McDonald's Corp. (MCD - Get Report) shares rose 4.8% to $165.88 after releasing first-quarter 2018 earnings per share and same store sales that beat consensus expectations, both in the U.S. and internationally.
Diluted earnings per share were $1.72, up 17% from a year ago, which included 7 cents per share of extra income from the tax expense associated with the new tax law. Excluding the effect of the tax act, EPS was $1.79, up 22%. According to FactSet, McDonald's consensus for Q1 earnings per share was $1.67, up 13.9%.
Same store U.S. sales, which increased by 2.9%, matched consensus expectations, and were driven in part by a higher customer spending. International same store sales rose by 7.85%, compared with analysts' estimates of 4.5%.
Operating income was up 5%, to $2.1 billion this year, from $2 billion, and net income was up 13% to $1.3 billion from $1.2 billion.
Revenue dipped by 9% to $5.1 billion in 2018 compared with $5.7 billion the previous year because of the company's refranchising efforts, it said in a press release.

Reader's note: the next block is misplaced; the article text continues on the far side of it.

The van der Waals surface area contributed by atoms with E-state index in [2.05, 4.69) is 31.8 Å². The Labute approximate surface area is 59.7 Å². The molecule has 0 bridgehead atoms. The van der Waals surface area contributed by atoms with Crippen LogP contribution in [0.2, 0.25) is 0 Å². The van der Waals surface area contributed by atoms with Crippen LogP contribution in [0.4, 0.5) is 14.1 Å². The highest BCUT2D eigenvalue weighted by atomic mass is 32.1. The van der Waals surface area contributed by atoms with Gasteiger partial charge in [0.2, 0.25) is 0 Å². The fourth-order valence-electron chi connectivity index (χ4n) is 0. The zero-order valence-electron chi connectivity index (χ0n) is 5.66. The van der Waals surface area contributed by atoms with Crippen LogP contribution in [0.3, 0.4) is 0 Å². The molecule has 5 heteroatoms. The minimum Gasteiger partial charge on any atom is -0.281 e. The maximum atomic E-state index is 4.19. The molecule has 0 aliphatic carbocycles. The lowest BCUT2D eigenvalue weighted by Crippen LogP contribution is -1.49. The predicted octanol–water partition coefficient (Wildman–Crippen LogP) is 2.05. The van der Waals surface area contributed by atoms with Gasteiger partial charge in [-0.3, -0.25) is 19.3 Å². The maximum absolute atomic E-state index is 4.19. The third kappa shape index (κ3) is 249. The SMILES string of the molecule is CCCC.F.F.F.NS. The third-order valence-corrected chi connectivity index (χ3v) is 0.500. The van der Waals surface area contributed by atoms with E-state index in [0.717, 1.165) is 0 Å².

"McDonald's helped itself to healthy uplift in both operating and net income this quarter," said managing director Neil Saunders of GlobalData Retail in a statement post-earnings release. "These uplifts came despite a continued slide in global revenue, which fell by 9.5% this quarter."
The company returned $2.5 billion to shareholders through share repurchases and dividends.
"We continued to build upon the broad-based momentum of our business, marking 11 consecutive quarters of positive comparable sales and our fifth consecutive quarter of positive guest counts," said CEO Steve Easterbrook in a press release.
Analysts polled by TheStreet prior to earnings believed that McDonanld's was heading in the right direction but has a way to go, based on some misses with new products such as the fresh-beef burger and the $1/$2/$3 menu promotion, which gives customers choices to put together a meal for $3 by selecting foods from a fixed set of offerings. In addition, like many in the industry, Easterbrook is trying to balance the challenges of rising wages for workers, customers' demand for better menu choices and razor-thin margins against the need to deliver solid returns.